Irradiated red cells are indicated for patients at risk of transfusion-associated graft-versus-host disease (TA-GvHD – see Chapter 8). The component must be irradiated by gamma or X-rays within 14 days of donation and it then has a shelf life of 14 days from irradiation.

Washed red cells

Indicated for patients with recurrent or severe allergic or febrile reactions to red cells, and severely IgA-deficient patients with anti-IgA antibodies for whom red cells from an IgA-deficient donor are not available (see Chapter 5). They are produced either manually (24-hour shelf life) or by a closed, automated system in which the red cells are sequentially washed to remove most of the plasma (<0.5 g residual plasma per unit) and then resuspended in 100 mL SAG-M (shelf life 14 days from washing).


Platelet transfusion is indicated for the treatment or prevention of bleeding in patients with a low platelet count (thrombocytopenia) or platelet dysfunction. An adult therapeutic dose (ATD) of platelets is >240×109 per transfusion.

Platelets have ABO antigens on their surface and may have reduced survival if transfused to an ABO-incompatible recipient, although this is not usually clinically significant. They are usually only available in groups O, A or B, with only a small number of group AB platelets produced.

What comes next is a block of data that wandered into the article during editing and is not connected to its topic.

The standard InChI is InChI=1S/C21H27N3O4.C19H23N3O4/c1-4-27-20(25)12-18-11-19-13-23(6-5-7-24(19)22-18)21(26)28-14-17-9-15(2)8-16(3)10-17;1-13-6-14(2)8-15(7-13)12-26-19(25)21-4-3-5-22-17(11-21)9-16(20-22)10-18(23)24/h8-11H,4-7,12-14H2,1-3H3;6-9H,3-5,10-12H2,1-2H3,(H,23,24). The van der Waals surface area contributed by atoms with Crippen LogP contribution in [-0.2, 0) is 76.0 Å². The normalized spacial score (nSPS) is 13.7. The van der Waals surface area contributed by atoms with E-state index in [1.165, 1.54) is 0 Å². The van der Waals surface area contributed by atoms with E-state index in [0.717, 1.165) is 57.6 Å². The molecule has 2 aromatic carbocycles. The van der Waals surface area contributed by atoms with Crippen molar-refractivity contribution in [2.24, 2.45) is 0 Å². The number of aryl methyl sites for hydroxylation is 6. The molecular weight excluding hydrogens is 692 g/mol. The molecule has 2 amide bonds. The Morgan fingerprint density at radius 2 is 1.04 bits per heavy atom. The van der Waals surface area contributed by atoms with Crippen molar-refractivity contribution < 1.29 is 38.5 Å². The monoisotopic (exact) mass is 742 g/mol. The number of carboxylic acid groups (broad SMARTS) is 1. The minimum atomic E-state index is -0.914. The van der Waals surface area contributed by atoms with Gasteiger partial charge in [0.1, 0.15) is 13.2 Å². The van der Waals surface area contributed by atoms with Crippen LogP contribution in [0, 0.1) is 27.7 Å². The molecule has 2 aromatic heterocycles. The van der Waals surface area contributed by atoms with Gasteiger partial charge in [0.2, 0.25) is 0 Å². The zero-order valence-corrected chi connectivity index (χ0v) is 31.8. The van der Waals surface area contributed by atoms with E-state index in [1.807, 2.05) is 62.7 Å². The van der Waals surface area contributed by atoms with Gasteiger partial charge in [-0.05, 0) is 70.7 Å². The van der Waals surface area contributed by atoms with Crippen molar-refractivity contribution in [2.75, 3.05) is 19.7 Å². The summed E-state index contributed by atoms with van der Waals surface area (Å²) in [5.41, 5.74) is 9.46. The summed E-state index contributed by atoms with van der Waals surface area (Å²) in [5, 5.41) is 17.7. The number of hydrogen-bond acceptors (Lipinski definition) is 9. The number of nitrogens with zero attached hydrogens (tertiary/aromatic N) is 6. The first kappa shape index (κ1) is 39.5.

Anti-A or anti-B antibodies in the plasma of platelet components may rarely cause haemolysis of the recipient’s red cells, especially in babies and small children. Group O platelets should ideally only be given to group O recipients. Selection of platelets for patients of other ABO groups is summarised in Table 3.2. RhD negative platelet concentrates should be given to RhD negative patients where possible, especially to RhD negative women of child-bearing potential. When RhD-incompatible platelets have to be given, administration of anti-D immunoglobulin may prevent immunisation.

Platelets are produced in two ways (see Tables 3.2 and 3.3):

  • Whole blood donations are centrifuged and the buffy coats (between the red cell and plasma layers) from four donations are pooled in the plasma of one of the donors (male, to reduce the risk of transfusion-related acute lung injury (TRALI) – see Chapter 5).